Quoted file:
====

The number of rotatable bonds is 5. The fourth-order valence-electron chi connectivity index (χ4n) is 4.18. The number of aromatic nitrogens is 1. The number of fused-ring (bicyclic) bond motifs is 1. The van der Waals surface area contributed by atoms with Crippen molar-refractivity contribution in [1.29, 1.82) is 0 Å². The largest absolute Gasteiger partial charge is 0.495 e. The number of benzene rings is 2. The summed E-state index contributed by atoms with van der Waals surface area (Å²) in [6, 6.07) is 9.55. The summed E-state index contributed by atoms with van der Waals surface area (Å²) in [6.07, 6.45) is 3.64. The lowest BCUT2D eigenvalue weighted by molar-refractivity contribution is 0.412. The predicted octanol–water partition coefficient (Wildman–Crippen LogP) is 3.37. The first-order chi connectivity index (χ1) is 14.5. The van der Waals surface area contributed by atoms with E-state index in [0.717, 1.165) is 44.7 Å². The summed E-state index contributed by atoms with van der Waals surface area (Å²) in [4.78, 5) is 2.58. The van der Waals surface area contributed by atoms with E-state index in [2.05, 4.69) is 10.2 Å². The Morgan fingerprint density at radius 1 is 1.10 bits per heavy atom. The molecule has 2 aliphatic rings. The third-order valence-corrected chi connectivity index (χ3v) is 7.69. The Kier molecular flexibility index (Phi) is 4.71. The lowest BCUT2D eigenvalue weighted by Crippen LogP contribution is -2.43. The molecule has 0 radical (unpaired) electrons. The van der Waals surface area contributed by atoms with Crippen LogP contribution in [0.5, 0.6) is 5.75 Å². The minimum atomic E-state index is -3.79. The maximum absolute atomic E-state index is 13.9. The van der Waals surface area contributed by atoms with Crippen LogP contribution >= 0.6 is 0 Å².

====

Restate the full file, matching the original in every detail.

The number of rotatable bonds is 5. The fourth-order valence-electron chi connectivity index (χ4n) is 4.18. The number of aromatic nitrogens is 1. The number of fused-ring (bicyclic) bond motifs is 1. The van der Waals surface area contributed by atoms with Crippen molar-refractivity contribution in [1.29, 1.82) is 0 Å². The largest absolute Gasteiger partial charge is 0.495 e. The number of benzene rings is 2. The summed E-state index contributed by atoms with van der Waals surface area (Å²) in [6, 6.07) is 9.55. The summed E-state index contributed by atoms with van der Waals surface area (Å²) in [6.07, 6.45) is 3.64. The lowest BCUT2D eigenvalue weighted by molar-refractivity contribution is 0.412. The predicted octanol–water partition coefficient (Wildman–Crippen LogP) is 3.37. The first-order chi connectivity index (χ1) is 14.5. The van der Waals surface area contributed by atoms with E-state index in [0.717, 1.165) is 44.7 Å². The summed E-state index contributed by atoms with van der Waals surface area (Å²) in [4.78, 5) is 2.58. The van der Waals surface area contributed by atoms with E-state index in [2.05, 4.69) is 10.2 Å². The Morgan fingerprint density at radius 1 is 1.10 bits per heavy atom. The molecule has 2 aliphatic rings. The third-order valence-corrected chi connectivity index (χ3v) is 7.69. The Kier molecular flexibility index (Phi) is 4.71. The lowest BCUT2D eigenvalue weighted by Crippen LogP contribution is -2.43. The molecule has 0 radical (unpaired) electrons. The van der Waals surface area contributed by atoms with Crippen LogP contribution in [0.5, 0.6) is 5.75 Å². The minimum atomic E-state index is -3.79. The maximum absolute atomic E-state index is 13.9. The van der Waals surface area contributed by atoms with Crippen LogP contribution >= 0.6 is 0 Å².